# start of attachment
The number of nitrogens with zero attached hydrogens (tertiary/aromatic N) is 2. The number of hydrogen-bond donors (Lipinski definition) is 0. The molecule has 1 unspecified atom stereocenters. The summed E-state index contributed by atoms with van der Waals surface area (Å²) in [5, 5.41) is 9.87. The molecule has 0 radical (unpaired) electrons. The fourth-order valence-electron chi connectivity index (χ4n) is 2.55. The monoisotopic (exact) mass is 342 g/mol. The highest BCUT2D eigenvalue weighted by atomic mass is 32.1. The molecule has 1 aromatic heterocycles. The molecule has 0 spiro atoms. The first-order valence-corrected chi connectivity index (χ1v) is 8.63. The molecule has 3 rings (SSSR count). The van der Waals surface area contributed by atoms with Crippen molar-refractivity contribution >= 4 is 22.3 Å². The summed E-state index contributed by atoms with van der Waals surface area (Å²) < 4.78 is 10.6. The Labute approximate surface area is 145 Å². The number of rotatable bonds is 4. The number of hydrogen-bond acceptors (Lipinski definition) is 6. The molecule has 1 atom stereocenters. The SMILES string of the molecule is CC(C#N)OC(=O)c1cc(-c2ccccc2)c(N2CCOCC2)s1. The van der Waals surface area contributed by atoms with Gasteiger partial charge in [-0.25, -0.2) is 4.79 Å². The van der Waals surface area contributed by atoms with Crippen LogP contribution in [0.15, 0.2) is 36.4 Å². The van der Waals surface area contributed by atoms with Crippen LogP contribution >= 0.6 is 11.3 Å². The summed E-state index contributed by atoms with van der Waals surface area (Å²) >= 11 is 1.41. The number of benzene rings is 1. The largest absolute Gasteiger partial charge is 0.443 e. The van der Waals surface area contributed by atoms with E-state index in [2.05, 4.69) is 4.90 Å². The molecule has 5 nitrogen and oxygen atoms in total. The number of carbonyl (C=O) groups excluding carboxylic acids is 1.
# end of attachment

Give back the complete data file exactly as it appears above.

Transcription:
The number of nitrogens with zero attached hydrogens (tertiary/aromatic N) is 2. The number of hydrogen-bond donors (Lipinski definition) is 0. The molecule has 1 unspecified atom stereocenters. The summed E-state index contributed by atoms with van der Waals surface area (Å²) in [5, 5.41) is 9.87. The molecule has 0 radical (unpaired) electrons. The fourth-order valence-electron chi connectivity index (χ4n) is 2.55. The monoisotopic (exact) mass is 342 g/mol. The highest BCUT2D eigenvalue weighted by atomic mass is 32.1. The molecule has 1 aromatic heterocycles. The molecule has 0 spiro atoms. The first-order valence-corrected chi connectivity index (χ1v) is 8.63. The molecule has 3 rings (SSSR count). The van der Waals surface area contributed by atoms with Crippen molar-refractivity contribution >= 4 is 22.3 Å². The summed E-state index contributed by atoms with van der Waals surface area (Å²) < 4.78 is 10.6. The Labute approximate surface area is 145 Å². The number of rotatable bonds is 4. The number of hydrogen-bond acceptors (Lipinski definition) is 6. The molecule has 1 atom stereocenters. The SMILES string of the molecule is CC(C#N)OC(=O)c1cc(-c2ccccc2)c(N2CCOCC2)s1. The van der Waals surface area contributed by atoms with Gasteiger partial charge in [-0.25, -0.2) is 4.79 Å². The van der Waals surface area contributed by atoms with Crippen LogP contribution in [0.15, 0.2) is 36.4 Å². The van der Waals surface area contributed by atoms with Crippen LogP contribution >= 0.6 is 11.3 Å². The summed E-state index contributed by atoms with van der Waals surface area (Å²) >= 11 is 1.41. The number of benzene rings is 1. The largest absolute Gasteiger partial charge is 0.443 e. The van der Waals surface area contributed by atoms with E-state index in [2.05, 4.69) is 4.90 Å². The molecule has 5 nitrogen and oxygen atoms in total. The number of carbonyl (C=O) groups excluding carboxylic acids is 1.